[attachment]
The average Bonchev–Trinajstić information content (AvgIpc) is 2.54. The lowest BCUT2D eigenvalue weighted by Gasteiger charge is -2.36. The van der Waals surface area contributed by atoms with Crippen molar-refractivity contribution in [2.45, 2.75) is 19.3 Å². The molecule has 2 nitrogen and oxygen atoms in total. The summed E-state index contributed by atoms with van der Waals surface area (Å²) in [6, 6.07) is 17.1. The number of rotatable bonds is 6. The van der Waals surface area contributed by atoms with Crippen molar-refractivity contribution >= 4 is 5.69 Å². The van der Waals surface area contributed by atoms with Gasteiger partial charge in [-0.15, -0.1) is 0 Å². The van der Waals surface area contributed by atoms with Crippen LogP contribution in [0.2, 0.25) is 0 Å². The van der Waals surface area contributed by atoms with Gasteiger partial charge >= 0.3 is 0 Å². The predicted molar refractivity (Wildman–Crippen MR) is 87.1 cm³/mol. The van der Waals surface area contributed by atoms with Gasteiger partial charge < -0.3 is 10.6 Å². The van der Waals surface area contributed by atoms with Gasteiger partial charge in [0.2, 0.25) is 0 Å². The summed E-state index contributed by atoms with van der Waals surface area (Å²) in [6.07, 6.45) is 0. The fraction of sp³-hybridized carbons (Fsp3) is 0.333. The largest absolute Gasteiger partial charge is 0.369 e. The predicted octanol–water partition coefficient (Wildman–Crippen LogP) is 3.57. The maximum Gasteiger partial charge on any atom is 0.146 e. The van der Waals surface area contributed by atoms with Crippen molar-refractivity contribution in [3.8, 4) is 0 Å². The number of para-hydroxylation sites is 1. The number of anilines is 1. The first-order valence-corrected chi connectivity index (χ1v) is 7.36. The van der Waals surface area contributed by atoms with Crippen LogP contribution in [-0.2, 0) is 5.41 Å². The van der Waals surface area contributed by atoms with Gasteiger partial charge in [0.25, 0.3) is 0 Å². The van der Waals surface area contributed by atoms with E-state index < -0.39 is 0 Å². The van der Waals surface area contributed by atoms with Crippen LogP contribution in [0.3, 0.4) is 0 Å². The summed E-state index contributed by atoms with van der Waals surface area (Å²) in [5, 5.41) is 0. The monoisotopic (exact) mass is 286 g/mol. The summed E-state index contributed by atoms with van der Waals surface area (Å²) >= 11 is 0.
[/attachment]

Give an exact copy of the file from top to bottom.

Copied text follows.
The average Bonchev–Trinajstić information content (AvgIpc) is 2.54. The lowest BCUT2D eigenvalue weighted by Gasteiger charge is -2.36. The van der Waals surface area contributed by atoms with Crippen molar-refractivity contribution in [2.45, 2.75) is 19.3 Å². The molecule has 2 nitrogen and oxygen atoms in total. The summed E-state index contributed by atoms with van der Waals surface area (Å²) in [6, 6.07) is 17.1. The number of rotatable bonds is 6. The van der Waals surface area contributed by atoms with Crippen molar-refractivity contribution >= 4 is 5.69 Å². The van der Waals surface area contributed by atoms with Gasteiger partial charge in [-0.15, -0.1) is 0 Å². The van der Waals surface area contributed by atoms with Crippen LogP contribution in [0.2, 0.25) is 0 Å². The van der Waals surface area contributed by atoms with Gasteiger partial charge >= 0.3 is 0 Å². The predicted molar refractivity (Wildman–Crippen MR) is 87.1 cm³/mol. The van der Waals surface area contributed by atoms with Gasteiger partial charge < -0.3 is 10.6 Å². The van der Waals surface area contributed by atoms with Gasteiger partial charge in [0.2, 0.25) is 0 Å². The summed E-state index contributed by atoms with van der Waals surface area (Å²) in [6.07, 6.45) is 0. The fraction of sp³-hybridized carbons (Fsp3) is 0.333. The largest absolute Gasteiger partial charge is 0.369 e. The predicted octanol–water partition coefficient (Wildman–Crippen LogP) is 3.57. The maximum Gasteiger partial charge on any atom is 0.146 e. The van der Waals surface area contributed by atoms with Crippen molar-refractivity contribution in [3.8, 4) is 0 Å². The number of para-hydroxylation sites is 1. The number of anilines is 1. The first-order valence-corrected chi connectivity index (χ1v) is 7.36. The van der Waals surface area contributed by atoms with Crippen LogP contribution in [-0.2, 0) is 5.41 Å². The van der Waals surface area contributed by atoms with Gasteiger partial charge in [0.25, 0.3) is 0 Å². The van der Waals surface area contributed by atoms with E-state index < -0.39 is 0 Å². The van der Waals surface area contributed by atoms with Crippen LogP contribution in [0.3, 0.4) is 0 Å². The summed E-state index contributed by atoms with van der Waals surface area (Å²) in [5, 5.41) is 0. The monoisotopic (exact) mass is 286 g/mol. The summed E-state index contributed by atoms with van der Waals surface area (Å²) >= 11 is 0.